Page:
Exploring Rome’s Jewish Ghetto

Rome Jewish Ghetto

One place often overlooked in Rome is the Jewish Ghetto. It is a beautiful part of town, full of heartbreaking history, delicious food, and a great mix of high- and low-end style. It is only a short walk from Campo dei Fiori, and well worth the walk.

Walking through the Jewish Ghetto

What is the Jewish Ghetto? 

This was where the Jews were annexed for several hundred years. They lived in harsh conditions, within very narrow streets, and had strict rules placed upon them. 

A gate was constructed around the Jewish Ghetto, forcing the inhabitants to build vertically, creating a very tight, crowded atmosphere. Like in many other parts of Rome, there are some ancient ruins within the Ghetto. The ruins are very crowded here, yet that makes them look even more beautiful somehow. We learned that one particularly beautiful ruin was the ancient theater. Perched on top were apartments, where the uber-wealthy lived — just another example of that vertical lifestyle. It’s touching to see.

Jewish Ghetto Ruins Rome

The food

From the hardship, the Jews had to be very creative when it came to cooking. As a result, the food there is out of this world.

Boccione bakery in the Roman Jewish Ghetto

Boccione is this tiny, nondescript bakery on the corner of the main drag of the Jewish Ghetto that has been there for generations. It is a place not to be missed. Working behind the counter are some of the most efficient ladies who wrap up the delicacies for you. We had heard about these cookie bars that are unexpectedly called called pizza, that were so very interesting, and worth popping in for. The recipe calls for many odds-and-ends, including nuts and dried fruits. The end result is a cookie-like bar that isn’t too sweet, making them almost feel like a good-tasting energy bar. They may look burned, but that’s exactly the best way to have them. They were so good, we went back for seconds! 

Jewish Ghetto "pizza" cookie bars

Sora Margherita was highly recommended by our food tour guide. It was a delightful experience, with four of us crammed into a tiny table in the corner for lunch. We shared many laughs and delicious dishes, and found the place to be a riot. Word on the street is that Bill Clinton came here and loved it, too. Our waitress seemed to be in a huff about everything, but it just added to the hilarity of the experience. The food was so delicious that the waitress wouldn’t allow us to leave until every plate was practically licked clean. When she was clearing plates and saw that we had a few bites of pasta remaining, she pointed to Paul, and said, “You. Finish.” There really was no arguing with her. Order the fried artichokes, balsamic eggplant, and the pasta ragu. You will not leave hungry.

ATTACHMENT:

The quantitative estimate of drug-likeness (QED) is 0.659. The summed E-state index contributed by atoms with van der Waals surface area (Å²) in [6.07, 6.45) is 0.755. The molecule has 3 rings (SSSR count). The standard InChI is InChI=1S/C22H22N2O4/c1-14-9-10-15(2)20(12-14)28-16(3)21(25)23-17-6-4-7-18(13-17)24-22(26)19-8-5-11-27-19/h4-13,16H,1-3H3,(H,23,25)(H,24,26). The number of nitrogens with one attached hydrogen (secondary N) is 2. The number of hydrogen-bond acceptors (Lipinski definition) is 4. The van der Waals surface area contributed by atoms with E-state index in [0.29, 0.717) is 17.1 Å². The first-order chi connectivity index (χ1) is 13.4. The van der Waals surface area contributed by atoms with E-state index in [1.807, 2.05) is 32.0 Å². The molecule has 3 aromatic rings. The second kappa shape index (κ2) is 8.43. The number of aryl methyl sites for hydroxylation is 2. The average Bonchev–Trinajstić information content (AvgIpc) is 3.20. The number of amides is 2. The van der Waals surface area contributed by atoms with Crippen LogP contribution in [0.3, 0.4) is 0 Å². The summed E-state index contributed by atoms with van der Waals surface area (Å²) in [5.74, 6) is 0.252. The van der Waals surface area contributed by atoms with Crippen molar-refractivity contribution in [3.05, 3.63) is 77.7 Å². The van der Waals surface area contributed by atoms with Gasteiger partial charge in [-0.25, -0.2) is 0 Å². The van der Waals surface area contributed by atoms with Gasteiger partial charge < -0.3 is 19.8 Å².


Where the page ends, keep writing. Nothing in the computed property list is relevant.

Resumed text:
Sora Margherita in the Jewish Ghetto in Rome

Things to do

The Synagogue of Rome was a place that we simply ran out of time to visit. It seemed that there were guided tours offered almost hourly, and if the outside is any indication, the inside must be breathtaking. This is certainly on our list of things to do the next time we visit Rome. 

Synagogue of Rome

The winding streets of the Ghetto were beautiful to wander along. Much quieter than other parts of Rome, it’s a nice reprieve from the bustle found elsewhere. One particularly nice area is a small square called Piazza Mattei, where a tiny fountain can be found: Fontana delle Tartarughe (The Turtle Fountain). At the bottom are dolphins, and at the top are turtles. In the middle are boys standing atop the dolphins (perhaps trying to break the tails of the quick-moving dolphins) and reaching for the turtles, said to represent the words of Augustus: “make haste slowly”.

We can’t believe we missed out on this area of Rome on all our previous trips. If you’re looking for more of a little-known part of town, this is it. 

Turtle Fountain Rome Jewish Ghetto
Exploring Rome's Jewish Ghetto